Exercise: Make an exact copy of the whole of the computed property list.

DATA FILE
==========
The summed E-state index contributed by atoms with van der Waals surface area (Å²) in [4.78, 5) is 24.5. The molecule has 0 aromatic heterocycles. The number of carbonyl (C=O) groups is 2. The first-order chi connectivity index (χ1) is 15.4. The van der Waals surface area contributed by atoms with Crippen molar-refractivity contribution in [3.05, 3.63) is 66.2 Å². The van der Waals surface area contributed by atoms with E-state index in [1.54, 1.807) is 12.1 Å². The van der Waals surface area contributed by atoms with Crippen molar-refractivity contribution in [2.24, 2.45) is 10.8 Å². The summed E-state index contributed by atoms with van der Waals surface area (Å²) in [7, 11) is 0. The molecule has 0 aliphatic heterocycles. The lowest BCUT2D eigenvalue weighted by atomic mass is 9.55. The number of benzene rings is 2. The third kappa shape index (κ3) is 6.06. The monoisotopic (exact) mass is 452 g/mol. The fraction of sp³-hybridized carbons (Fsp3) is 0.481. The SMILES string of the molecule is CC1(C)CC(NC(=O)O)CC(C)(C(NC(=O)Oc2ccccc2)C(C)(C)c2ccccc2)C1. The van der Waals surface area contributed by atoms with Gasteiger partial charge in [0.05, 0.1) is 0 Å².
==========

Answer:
The summed E-state index contributed by atoms with van der Waals surface area (Å²) in [4.78, 5) is 24.5. The molecule has 0 aromatic heterocycles. The number of carbonyl (C=O) groups is 2. The first-order chi connectivity index (χ1) is 15.4. The van der Waals surface area contributed by atoms with Crippen molar-refractivity contribution in [3.05, 3.63) is 66.2 Å². The van der Waals surface area contributed by atoms with E-state index in [1.54, 1.807) is 12.1 Å². The van der Waals surface area contributed by atoms with Crippen molar-refractivity contribution in [2.24, 2.45) is 10.8 Å². The summed E-state index contributed by atoms with van der Waals surface area (Å²) in [7, 11) is 0. The molecule has 0 aliphatic heterocycles. The lowest BCUT2D eigenvalue weighted by atomic mass is 9.55. The number of benzene rings is 2. The third kappa shape index (κ3) is 6.06. The monoisotopic (exact) mass is 452 g/mol. The fraction of sp³-hybridized carbons (Fsp3) is 0.481. The SMILES string of the molecule is CC1(C)CC(NC(=O)O)CC(C)(C(NC(=O)Oc2ccccc2)C(C)(C)c2ccccc2)C1. The van der Waals surface area contributed by atoms with Gasteiger partial charge in [0.05, 0.1) is 0 Å².